Under the New Investment Policy, which was notified in October this year, the Fertiliser Ministry has received 12 proposals from the fertiliser companies, and out of which two proposals are for setting up new units and rest for capacity expansion of existing plants.
"We will review all the proposals in January," Fertiliser Secretary J K Mohapatra said.
Asked about the number of proposals to be approved, the secretary declined to comment.
Sources, however, said that a maximum of 4-5 proposals would be approved to make India self-sufficient in production of urea, which is still under the government control.
The Centre in April 2010 had decontrolled the phosphatic and potassic (P&K) fertilisers, like DAP and MOP, by giving freedom to manufacturers to fix prices.
At present, the annual domestic demand of urea is around 30 million tonnes, while the production is around 22 million tonnes. The gap is met through imports.
A panel of secretaries has been formed to take decisions on various issues related to the implementation of urea investment policy, including the approval of proposals for urea capacity expansion through greenfield and brownfield routes.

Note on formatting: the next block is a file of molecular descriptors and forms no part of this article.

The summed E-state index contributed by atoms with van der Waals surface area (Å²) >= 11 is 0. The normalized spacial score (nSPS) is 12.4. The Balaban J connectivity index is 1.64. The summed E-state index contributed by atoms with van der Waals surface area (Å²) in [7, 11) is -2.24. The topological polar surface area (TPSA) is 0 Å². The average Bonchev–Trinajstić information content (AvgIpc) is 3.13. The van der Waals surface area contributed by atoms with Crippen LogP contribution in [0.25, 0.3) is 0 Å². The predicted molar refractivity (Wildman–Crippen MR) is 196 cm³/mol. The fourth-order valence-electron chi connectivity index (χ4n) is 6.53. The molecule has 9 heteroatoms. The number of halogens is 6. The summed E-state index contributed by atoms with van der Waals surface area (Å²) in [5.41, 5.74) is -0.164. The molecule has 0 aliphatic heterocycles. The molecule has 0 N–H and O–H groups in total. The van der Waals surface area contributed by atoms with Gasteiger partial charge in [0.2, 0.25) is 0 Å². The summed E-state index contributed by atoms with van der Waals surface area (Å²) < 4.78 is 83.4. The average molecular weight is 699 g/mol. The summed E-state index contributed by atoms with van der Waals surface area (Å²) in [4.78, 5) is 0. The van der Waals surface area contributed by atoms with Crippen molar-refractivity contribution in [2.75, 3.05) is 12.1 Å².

The panel is being headed by the Fertiliser Secretary and secretaries of Expenditure, Petroleum, Planning Commission and Agriculture are other members.
Under the policy, eight private companies including Zuari Agro Chemicals, Indo-Gulf Fertilisers, Chambal Fertilisers, Bharat Coal Chemicals and Nagarjuna Fertilizers and Chemicals Ltd have submitted proposals. Also, four PSUs – Rashtriya Chemicals and Fertilizers (RCF), GNFC, GSFC and FACT – have applied under the policy.
Private players are required to furnish bank guarantee of Rs 300 crore for each project, while the public sector firms are exempted from paying any bank guruantee.
Bank guarantees have been sought under the new policy to ensure that only serious players apply.
Besides these proposals, the government is also looking at revival of 2-3 closed state-run fertiliser plants.

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